Massachusetts Secretary of State William Galvin has formed a watchdog unit to monitor the emergence of crowdfunding websites that are designed to let start-ups raise money from unaccredited investors.
The Internet Crowdfunding and Offerings Watch Department, or I-CROWD, will be part of the Massachusetts Securities Division and be tasked with monitoring the evolution of sites that could soon let upstart companies use the reach of the Internet to sell securities to raise investment money.
Crowdfunding sites such as Kickstarter are already popular on the Web, but those sites do not allow companies and entrepreneurs to sell securities directly to consumers. However, in 2012, President Obama signed the Jumpstart Our Business Startups Act that requires the Securities and Exchange Commission to devise regulations that will allow private companies to use crowdfunding to solicit investors and make other changes that would give companies access to a larger pool of backers.
In response to part of that law, the SEC earlier in July issued new rules that remove a ban on advertising the sale of securities, setting the stage for companies to use the Web, social media sites such as Twitter, and other means to sell securities. The rule takes effect in September.
The SEC has not yet issued rules for securities sales on crowdfunding sites and has not indicated when those regulations will be published. The popularity of crowdfunding has grown on the Internet and has been a means for artists, inventors, and musicians to use the Web to raise money from supporters, usually in exchange for getting an early copy of the proposed product.
Kickstarter is the best known site, but the company has said it has no plans to let start-ups raise investment capital via the site.
One big issue for investors is that the securities from those firms are not subject to the same level of oversight and disclosure as those of publicly traded companies, meaning investors would have limited information about the company and its finances.
Concerned about amateur investors being duped into bad investments, Galvin said it was crucial to have a monitor watching as the industry develops — especially with the ban on advertising ending in September.
“The concept of general advertising in this area troubles me,” Galvin said. “There’s always the potential for people to make bad investments, the problem I have is that [investors] aren’t going to know what they are investing in.”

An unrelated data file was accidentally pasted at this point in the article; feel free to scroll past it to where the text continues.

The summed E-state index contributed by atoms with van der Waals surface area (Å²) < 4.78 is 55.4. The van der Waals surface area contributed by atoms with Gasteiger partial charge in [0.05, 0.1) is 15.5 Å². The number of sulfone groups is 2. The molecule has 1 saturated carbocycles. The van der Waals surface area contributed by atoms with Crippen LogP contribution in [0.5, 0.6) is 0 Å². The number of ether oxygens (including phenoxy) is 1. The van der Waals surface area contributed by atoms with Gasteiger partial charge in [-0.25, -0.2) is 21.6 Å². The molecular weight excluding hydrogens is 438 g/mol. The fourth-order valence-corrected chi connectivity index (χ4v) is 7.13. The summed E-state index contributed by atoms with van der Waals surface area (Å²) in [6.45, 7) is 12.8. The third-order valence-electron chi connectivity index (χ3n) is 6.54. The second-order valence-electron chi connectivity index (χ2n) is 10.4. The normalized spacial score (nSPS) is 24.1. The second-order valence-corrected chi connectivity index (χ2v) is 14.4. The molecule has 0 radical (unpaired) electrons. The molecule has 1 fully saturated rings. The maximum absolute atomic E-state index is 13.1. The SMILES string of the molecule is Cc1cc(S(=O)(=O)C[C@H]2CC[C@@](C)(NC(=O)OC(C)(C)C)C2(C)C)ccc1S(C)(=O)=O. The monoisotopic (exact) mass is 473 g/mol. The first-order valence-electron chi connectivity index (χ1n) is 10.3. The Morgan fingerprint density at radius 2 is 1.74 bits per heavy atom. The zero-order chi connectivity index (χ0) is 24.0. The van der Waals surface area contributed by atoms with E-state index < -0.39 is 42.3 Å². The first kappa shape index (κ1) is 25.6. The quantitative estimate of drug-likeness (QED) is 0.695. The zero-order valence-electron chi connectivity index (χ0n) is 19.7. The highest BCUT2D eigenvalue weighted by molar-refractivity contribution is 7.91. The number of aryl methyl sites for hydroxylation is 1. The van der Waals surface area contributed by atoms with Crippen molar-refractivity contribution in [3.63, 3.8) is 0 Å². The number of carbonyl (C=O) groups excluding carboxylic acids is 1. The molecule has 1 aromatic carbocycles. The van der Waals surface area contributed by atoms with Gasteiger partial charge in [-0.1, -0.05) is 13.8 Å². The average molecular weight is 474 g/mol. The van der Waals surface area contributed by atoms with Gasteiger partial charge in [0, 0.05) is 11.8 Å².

Under current regulations, investors who make direct investments in start-ups have to be accredited, which means they must have a net worth of more than $1 million or an annual income of more than $200,000. The JOBS Act called for changing those rules so that investors who earn less money are able to make small investments of several thousand dollars in start-ups. Under the law, start-ups cannot raise more than $1 million over a 12-month period.
Several new companies such as CircleUp Network Inc. of San Francisco already operate websites for accredited investors to invest in start-ups and are poised to take advantage of the SEC changes. Still, Rory Eakin, a founder of CircleUp, said the company is waiting until the securities regulations are issued before it commits to becoming a crowdfunding platform.
However, because of the new SEC rules, his company may soon begin to publicly display the names of companies using CircleUp to raise money. Now, those companies can be viewed only by accredited investors who register with the site.
Changes associated with the JOBS Act do have the potential to create a sea change in the way start-ups raise money, and to give many more people the chance to buy in to early-stage companies.
That could be a boon for many fortunate investors if those start-ups become the next Instagram, the photo-sharing app that Facebook bought for about $700 million, but those sorts of Internet successes are rare.
“These are highly risky investments,” said Matthew Witheiler, a principal at Flybridge Capital Partners, a venture capital firm headquartered in Boston. “People will be potentially hurt if expectations aren’t met.”